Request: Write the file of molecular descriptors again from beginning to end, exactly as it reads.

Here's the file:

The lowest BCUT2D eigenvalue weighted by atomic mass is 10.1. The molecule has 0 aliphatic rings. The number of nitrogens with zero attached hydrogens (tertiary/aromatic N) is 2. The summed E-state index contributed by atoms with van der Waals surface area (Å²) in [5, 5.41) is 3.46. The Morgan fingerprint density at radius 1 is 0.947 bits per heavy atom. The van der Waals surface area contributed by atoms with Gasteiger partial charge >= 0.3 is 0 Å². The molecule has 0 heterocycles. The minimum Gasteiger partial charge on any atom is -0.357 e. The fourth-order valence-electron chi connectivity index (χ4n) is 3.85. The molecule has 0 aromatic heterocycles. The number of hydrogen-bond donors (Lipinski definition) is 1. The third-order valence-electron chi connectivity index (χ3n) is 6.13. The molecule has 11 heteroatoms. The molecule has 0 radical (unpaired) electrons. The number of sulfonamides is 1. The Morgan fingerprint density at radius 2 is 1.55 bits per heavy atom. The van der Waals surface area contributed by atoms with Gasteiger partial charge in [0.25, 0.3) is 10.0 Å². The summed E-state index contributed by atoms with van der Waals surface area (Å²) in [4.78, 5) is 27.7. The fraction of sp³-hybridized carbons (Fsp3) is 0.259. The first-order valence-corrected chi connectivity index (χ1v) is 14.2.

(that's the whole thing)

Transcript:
The lowest BCUT2D eigenvalue weighted by atomic mass is 10.1. The molecule has 0 aliphatic rings. The number of nitrogens with zero attached hydrogens (tertiary/aromatic N) is 2. The summed E-state index contributed by atoms with van der Waals surface area (Å²) in [5, 5.41) is 3.46. The Morgan fingerprint density at radius 1 is 0.947 bits per heavy atom. The van der Waals surface area contributed by atoms with Gasteiger partial charge >= 0.3 is 0 Å². The molecule has 0 heterocycles. The minimum Gasteiger partial charge on any atom is -0.357 e. The fourth-order valence-electron chi connectivity index (χ4n) is 3.85. The molecule has 0 aromatic heterocycles. The number of hydrogen-bond donors (Lipinski definition) is 1. The third-order valence-electron chi connectivity index (χ3n) is 6.13. The molecule has 11 heteroatoms. The molecule has 0 radical (unpaired) electrons. The number of sulfonamides is 1. The Morgan fingerprint density at radius 2 is 1.55 bits per heavy atom. The van der Waals surface area contributed by atoms with Gasteiger partial charge in [0.25, 0.3) is 10.0 Å². The summed E-state index contributed by atoms with van der Waals surface area (Å²) in [4.78, 5) is 27.7. The fraction of sp³-hybridized carbons (Fsp3) is 0.259. The first-order valence-corrected chi connectivity index (χ1v) is 14.2.